TORONTO (miningweekly.com) – Malaga Inc, the only operating primary tungsten miner in the Americas, could start considering a second, “much bigger” mill at its Pasto Bueno mine, in Peru, by 2012 and is looking at acquisition targets in North America and Europe, CEO Jean Martineau said on Tuesday.
Demand for tungsten, which is used to strengthen steel and prevent corrosion, is being driven by China, which is also the biggest producer of the metal.
The APT European bid price stood at $185/t at the end of 2009, and has gained in value each week this year, to $210/t at the moment.
Martineau said he expects to see prices recover to $250/t by the end of 2010.
“And after that, who knows? But we think we are going to have a nice market, a very nice market,” he said in an interview on the sidelines of the Prospectors and Developers Association of Canada's annual convention.
Malaga bought the Pasto Bueno mine in 2005 and hit commercial production two years later, at a rate of 250 t/d.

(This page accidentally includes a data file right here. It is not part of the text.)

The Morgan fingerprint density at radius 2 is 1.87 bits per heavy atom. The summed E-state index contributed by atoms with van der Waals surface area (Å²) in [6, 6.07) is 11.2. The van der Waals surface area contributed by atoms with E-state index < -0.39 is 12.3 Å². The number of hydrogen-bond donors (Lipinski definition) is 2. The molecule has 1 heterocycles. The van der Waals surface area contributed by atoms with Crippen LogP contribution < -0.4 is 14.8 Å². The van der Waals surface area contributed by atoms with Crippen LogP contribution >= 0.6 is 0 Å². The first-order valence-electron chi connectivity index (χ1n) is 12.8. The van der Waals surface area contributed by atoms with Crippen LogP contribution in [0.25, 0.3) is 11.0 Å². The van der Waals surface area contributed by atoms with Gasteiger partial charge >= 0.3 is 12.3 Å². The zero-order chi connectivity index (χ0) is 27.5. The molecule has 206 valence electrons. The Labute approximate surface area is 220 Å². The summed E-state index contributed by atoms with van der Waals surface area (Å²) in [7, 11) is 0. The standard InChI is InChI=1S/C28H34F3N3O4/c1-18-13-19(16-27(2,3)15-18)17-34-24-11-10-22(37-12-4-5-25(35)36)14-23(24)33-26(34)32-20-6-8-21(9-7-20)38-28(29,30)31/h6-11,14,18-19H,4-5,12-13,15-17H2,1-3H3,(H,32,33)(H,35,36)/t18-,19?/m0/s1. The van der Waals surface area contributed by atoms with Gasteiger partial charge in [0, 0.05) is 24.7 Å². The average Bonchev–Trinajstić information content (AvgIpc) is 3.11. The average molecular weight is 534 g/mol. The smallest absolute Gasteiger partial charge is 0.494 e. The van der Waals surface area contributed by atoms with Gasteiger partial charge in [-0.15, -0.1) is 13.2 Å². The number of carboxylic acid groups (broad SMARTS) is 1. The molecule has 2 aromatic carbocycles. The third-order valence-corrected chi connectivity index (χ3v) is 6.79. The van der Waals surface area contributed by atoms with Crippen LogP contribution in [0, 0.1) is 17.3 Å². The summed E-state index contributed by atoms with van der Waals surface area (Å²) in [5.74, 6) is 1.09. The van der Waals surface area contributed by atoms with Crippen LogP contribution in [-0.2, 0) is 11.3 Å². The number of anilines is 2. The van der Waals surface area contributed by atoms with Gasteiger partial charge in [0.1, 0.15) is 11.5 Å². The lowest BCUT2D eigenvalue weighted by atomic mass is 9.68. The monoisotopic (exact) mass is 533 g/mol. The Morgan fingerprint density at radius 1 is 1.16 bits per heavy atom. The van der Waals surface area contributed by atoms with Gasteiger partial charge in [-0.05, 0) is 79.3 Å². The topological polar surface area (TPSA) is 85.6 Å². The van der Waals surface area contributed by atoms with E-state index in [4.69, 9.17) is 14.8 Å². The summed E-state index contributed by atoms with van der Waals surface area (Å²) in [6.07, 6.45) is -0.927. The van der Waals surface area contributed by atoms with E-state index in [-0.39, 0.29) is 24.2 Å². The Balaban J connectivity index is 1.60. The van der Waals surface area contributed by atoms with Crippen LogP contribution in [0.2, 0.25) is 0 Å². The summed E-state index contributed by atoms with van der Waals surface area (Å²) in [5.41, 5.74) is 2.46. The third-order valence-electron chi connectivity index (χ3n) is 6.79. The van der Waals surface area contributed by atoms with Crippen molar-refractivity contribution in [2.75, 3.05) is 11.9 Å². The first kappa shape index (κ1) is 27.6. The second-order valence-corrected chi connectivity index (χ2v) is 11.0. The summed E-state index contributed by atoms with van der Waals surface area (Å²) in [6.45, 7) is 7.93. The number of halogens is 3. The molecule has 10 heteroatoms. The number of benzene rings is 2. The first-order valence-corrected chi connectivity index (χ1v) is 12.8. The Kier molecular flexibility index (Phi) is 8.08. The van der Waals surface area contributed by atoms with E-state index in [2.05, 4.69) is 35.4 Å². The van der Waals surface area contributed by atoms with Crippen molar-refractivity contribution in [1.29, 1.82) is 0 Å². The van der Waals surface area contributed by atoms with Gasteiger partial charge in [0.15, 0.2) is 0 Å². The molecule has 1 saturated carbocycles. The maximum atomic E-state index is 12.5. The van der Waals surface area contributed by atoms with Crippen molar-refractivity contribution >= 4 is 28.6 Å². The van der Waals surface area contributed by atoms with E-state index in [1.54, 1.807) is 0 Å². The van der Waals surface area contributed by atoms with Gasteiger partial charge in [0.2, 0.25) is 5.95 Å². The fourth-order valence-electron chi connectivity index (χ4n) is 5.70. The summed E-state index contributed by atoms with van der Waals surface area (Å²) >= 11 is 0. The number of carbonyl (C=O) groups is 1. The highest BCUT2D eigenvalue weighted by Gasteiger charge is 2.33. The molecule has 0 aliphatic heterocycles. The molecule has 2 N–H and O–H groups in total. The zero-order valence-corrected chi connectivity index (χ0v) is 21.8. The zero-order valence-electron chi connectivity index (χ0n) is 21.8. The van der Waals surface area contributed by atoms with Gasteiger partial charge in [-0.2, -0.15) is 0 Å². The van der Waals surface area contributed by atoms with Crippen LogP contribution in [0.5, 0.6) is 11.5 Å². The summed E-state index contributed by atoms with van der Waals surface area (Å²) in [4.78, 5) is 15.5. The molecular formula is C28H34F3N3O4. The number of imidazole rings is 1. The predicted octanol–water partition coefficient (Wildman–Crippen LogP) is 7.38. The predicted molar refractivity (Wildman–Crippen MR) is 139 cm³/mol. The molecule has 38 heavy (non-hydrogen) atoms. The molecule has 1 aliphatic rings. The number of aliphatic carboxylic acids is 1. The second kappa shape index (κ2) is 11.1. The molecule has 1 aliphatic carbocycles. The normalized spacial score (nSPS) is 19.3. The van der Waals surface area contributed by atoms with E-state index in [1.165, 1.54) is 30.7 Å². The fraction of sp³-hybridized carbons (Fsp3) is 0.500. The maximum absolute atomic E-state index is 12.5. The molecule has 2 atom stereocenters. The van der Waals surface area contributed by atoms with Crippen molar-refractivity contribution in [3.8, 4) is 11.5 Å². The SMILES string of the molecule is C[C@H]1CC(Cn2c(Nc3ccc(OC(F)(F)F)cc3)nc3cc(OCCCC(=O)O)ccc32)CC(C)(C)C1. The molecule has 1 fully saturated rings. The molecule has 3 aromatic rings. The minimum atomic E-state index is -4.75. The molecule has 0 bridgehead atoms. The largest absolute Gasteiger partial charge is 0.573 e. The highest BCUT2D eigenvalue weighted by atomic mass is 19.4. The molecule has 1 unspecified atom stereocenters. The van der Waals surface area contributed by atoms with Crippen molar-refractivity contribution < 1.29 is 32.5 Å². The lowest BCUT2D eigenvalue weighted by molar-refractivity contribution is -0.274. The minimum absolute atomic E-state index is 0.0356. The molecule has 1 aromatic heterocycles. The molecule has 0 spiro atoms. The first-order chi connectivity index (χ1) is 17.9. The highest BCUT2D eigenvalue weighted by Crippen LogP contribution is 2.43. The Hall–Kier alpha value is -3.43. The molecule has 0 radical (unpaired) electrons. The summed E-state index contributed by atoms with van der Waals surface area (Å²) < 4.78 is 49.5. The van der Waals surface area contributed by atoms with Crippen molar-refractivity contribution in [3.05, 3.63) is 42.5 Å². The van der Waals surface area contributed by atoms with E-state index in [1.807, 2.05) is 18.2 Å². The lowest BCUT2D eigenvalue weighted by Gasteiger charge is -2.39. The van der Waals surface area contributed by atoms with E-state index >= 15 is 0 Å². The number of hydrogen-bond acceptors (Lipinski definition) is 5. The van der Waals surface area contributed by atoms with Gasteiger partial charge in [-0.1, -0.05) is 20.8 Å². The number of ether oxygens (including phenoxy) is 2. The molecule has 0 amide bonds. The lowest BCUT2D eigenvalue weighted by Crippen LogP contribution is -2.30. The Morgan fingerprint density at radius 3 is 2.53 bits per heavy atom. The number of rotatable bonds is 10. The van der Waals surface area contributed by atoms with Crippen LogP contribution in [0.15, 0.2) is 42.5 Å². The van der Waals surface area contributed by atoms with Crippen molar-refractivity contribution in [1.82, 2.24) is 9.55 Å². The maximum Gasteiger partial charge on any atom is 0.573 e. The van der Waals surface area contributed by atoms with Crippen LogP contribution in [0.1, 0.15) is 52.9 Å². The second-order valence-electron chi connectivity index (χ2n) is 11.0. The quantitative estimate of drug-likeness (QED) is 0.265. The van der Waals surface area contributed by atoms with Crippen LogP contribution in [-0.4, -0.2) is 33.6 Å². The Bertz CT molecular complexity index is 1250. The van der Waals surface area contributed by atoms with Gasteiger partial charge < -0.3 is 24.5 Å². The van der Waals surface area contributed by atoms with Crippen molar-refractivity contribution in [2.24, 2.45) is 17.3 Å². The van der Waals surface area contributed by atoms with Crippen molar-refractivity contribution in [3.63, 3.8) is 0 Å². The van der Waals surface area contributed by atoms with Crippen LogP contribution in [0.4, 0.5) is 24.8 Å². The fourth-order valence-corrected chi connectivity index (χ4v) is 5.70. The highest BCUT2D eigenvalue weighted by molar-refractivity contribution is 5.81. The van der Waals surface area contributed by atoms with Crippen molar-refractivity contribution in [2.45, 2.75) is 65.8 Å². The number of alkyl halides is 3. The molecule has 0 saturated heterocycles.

The company then arranged $5-million in finance from customer Global Tungsten Powders in February 2009 for a mill expansion, which began two months later in April last year.
Throughput is already up to 375 t/d, and the company expects to hit 500 t/d by May this year, and could ramp up to 800 t/d in 2011, Martineau said.
The firm expects to be cash flow positive by the second quarter of this year, and the focus for the next two years will be on increasing production and recoveries at Pasto Bueno, as well as on exploring the company's property.
“When we bought this property, there were 31 known veins and they have extracted more than six-million tons over the 60 years of operations, but just from five structures,” Martineau said.
Since 2005, the company has increased the known veins to 78, of which 25 are major structures.
Given the potential for increased resources and reserves, the company may look at building a second, larger mill, he said.
“But the size will be decided by the reserve.”
ACQUISITIONS, CHINESE INTEREST
Chinese companies are very active in looking to acquire new sources of production, and Malaga has definitely received approaches, Martineau said.
“They are becoming more and more aggressive in this market,” he said.
“But right now, what we want to do is develop the company.”
As far as its own acquisitions are concerned, the company is eyeing a number of tungsten projects in Europe and North America, and there are two in particular that are of interest, Martineau said.